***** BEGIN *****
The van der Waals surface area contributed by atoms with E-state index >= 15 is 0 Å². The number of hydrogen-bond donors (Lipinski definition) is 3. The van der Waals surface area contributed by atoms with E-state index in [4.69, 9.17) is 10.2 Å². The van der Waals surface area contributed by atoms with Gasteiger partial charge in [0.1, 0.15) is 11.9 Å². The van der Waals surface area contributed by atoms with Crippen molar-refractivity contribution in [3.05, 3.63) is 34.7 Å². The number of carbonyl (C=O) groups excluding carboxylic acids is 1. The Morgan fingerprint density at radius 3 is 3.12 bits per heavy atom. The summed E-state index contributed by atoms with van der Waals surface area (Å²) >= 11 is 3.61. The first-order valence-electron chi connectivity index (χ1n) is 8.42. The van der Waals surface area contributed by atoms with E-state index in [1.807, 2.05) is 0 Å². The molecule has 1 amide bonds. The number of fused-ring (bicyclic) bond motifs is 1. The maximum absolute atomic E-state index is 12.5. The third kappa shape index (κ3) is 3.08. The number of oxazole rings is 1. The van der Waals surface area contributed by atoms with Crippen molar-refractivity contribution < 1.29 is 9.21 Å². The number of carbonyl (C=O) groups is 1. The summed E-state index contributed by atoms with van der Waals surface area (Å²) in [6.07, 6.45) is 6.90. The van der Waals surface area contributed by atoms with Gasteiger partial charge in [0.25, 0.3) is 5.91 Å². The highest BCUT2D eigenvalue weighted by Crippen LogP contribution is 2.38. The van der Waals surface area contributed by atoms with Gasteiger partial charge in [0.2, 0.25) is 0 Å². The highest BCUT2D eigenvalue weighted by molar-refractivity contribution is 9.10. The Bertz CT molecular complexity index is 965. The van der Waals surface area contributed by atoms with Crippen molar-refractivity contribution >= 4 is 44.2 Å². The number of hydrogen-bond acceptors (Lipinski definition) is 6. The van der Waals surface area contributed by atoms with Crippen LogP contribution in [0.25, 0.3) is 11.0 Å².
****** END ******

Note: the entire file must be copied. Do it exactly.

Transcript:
The van der Waals surface area contributed by atoms with E-state index >= 15 is 0 Å². The number of hydrogen-bond donors (Lipinski definition) is 3. The van der Waals surface area contributed by atoms with E-state index in [4.69, 9.17) is 10.2 Å². The van der Waals surface area contributed by atoms with Gasteiger partial charge in [0.1, 0.15) is 11.9 Å². The van der Waals surface area contributed by atoms with Crippen molar-refractivity contribution in [3.05, 3.63) is 34.7 Å². The number of carbonyl (C=O) groups excluding carboxylic acids is 1. The Morgan fingerprint density at radius 3 is 3.12 bits per heavy atom. The summed E-state index contributed by atoms with van der Waals surface area (Å²) >= 11 is 3.61. The first-order valence-electron chi connectivity index (χ1n) is 8.42. The van der Waals surface area contributed by atoms with E-state index in [1.807, 2.05) is 0 Å². The molecule has 1 amide bonds. The number of fused-ring (bicyclic) bond motifs is 1. The maximum absolute atomic E-state index is 12.5. The third kappa shape index (κ3) is 3.08. The number of oxazole rings is 1. The van der Waals surface area contributed by atoms with Crippen molar-refractivity contribution < 1.29 is 9.21 Å². The number of carbonyl (C=O) groups is 1. The summed E-state index contributed by atoms with van der Waals surface area (Å²) in [6.07, 6.45) is 6.90. The van der Waals surface area contributed by atoms with Gasteiger partial charge in [0.25, 0.3) is 5.91 Å². The highest BCUT2D eigenvalue weighted by Crippen LogP contribution is 2.38. The van der Waals surface area contributed by atoms with Gasteiger partial charge in [0.2, 0.25) is 0 Å². The highest BCUT2D eigenvalue weighted by molar-refractivity contribution is 9.10. The Bertz CT molecular complexity index is 965. The van der Waals surface area contributed by atoms with Crippen molar-refractivity contribution >= 4 is 44.2 Å². The number of hydrogen-bond acceptors (Lipinski definition) is 6. The van der Waals surface area contributed by atoms with Crippen LogP contribution in [0.25, 0.3) is 11.0 Å².